My experience with the feltpads from 8trackavenue are good. I have been able to improve the working of many tapes that otherwise would not have worked correctly. In fact, I posses somewhere between 100-200 tapes and I have only thrown away a couple.
But, a good recording deck is essential. A have a DCC600 that does the job for me. By trail and error I found that thát deck (and not other DCC600’s that I have) is the best deck to record on, meaning that I have the fewest dropouts in the recordings and the recorded tapes are the most compatible amongst all my machines. Other decks may record and play well, on that same deck, but tapes appear to be incompatible with other decks: they produce no sound or a lot of dropouts etc.
This is my experience for my situation and I believe that for instance Ralf has other experience.
It’s a learn-as-you-go hobby.
Also, the new felt pad can solve a lot of mechanical issues with the tape, but not if tape has been physically damaged. That can happen for instance when a tape has been played on a head that had dirt on it. Remember that the tape is very, very thin and fragile. Dragging the tape along a head which has a dirt patch/lump stuck to it (however small) can create longitudinal deformities that can render some DCC tracks unusable across the entire length of the tape.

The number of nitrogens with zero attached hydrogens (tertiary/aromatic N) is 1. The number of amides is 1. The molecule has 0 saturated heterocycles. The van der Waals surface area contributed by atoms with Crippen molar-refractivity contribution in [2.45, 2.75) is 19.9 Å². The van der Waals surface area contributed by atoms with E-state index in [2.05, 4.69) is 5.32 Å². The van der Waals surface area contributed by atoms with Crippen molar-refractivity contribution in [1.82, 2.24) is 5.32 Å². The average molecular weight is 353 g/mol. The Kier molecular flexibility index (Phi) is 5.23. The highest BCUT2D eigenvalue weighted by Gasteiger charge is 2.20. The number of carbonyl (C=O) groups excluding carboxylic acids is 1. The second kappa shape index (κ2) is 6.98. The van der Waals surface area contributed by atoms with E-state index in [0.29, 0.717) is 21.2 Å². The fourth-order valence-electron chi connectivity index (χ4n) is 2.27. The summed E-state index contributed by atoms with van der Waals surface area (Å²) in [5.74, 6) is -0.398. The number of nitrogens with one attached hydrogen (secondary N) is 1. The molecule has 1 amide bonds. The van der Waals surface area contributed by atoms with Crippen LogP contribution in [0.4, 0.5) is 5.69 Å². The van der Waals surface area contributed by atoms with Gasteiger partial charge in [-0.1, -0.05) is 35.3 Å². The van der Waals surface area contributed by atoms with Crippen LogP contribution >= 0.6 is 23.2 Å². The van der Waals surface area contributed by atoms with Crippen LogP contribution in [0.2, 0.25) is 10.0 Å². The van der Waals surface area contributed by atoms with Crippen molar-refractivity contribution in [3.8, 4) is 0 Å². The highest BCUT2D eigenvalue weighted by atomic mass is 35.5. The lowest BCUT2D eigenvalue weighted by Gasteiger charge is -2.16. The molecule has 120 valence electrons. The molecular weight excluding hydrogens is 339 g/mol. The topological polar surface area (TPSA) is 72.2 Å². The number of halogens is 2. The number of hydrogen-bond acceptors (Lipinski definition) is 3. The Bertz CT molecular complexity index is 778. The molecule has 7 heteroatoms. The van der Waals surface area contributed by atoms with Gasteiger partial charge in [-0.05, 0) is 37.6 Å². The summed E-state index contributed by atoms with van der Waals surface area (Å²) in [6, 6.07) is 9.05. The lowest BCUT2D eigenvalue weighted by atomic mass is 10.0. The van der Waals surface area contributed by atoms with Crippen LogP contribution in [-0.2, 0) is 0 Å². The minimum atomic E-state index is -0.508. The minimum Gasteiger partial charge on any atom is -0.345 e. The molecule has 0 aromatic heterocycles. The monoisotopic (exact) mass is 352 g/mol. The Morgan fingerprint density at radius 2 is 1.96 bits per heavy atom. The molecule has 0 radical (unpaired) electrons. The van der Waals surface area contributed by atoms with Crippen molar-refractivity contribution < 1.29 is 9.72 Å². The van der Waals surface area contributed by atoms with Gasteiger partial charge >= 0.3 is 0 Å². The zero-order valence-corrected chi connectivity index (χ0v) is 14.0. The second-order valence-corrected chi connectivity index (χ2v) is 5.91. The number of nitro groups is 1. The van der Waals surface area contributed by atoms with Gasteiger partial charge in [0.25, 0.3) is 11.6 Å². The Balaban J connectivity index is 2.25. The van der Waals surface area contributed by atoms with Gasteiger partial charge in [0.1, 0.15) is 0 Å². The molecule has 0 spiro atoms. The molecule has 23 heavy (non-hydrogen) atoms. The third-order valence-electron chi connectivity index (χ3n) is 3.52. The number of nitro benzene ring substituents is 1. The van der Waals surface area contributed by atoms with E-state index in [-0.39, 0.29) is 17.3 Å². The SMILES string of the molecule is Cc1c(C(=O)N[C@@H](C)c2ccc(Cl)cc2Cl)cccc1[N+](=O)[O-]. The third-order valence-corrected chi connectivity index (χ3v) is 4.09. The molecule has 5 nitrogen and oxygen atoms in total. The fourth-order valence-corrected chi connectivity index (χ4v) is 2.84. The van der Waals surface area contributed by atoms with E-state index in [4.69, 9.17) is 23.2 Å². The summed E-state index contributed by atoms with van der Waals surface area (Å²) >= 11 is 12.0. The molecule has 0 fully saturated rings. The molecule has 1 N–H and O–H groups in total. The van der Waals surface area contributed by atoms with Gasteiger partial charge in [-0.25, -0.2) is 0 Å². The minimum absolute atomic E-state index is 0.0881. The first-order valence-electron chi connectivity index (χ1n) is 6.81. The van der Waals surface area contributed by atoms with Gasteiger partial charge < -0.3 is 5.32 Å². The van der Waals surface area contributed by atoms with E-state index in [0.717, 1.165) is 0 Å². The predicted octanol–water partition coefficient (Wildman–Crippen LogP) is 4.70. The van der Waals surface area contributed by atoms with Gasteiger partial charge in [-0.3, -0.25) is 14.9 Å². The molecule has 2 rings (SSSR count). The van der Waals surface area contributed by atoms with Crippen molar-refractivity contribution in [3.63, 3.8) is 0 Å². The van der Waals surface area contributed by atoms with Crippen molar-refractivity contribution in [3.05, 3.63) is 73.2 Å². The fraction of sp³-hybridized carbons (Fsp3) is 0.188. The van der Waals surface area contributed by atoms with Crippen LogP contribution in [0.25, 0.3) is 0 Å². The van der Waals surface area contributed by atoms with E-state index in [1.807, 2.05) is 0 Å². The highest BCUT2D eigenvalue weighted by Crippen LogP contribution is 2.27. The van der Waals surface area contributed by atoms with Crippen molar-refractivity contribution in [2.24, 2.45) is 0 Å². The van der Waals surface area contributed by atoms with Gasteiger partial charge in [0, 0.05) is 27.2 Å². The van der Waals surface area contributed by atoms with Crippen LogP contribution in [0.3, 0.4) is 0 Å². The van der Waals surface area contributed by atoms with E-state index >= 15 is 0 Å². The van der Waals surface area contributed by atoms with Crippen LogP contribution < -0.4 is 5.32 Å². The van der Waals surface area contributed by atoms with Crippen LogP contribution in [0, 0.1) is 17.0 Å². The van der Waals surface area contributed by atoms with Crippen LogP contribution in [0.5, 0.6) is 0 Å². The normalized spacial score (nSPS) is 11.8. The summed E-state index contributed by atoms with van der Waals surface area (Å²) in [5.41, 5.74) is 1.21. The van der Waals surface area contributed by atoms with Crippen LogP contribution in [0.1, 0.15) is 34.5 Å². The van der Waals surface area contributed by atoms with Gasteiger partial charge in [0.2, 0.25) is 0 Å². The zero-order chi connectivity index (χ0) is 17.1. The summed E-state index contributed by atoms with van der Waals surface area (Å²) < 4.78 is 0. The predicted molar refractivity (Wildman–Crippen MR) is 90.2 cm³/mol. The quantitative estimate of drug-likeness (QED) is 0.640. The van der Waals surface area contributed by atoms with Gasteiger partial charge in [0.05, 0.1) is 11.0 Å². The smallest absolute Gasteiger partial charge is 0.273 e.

Also I have had some occurrences of tape salad inside the shell/tape mechanism, where the tape is crumbled at some point. The tape will be wrinkled there. At such spots, the DCC format will never be able to record all tracks without error. So dropouts will happen there. After that spot, the tape is usually fine again. I have this on my much beloved Love Over Gold DCC that has dropouts in some parts due to damaged tape.
Changing the pads takes only a few minutes, most of the time is waiting for the alcohol used to solve the glue has vaporized so you can apply a new pad. Nothing to it.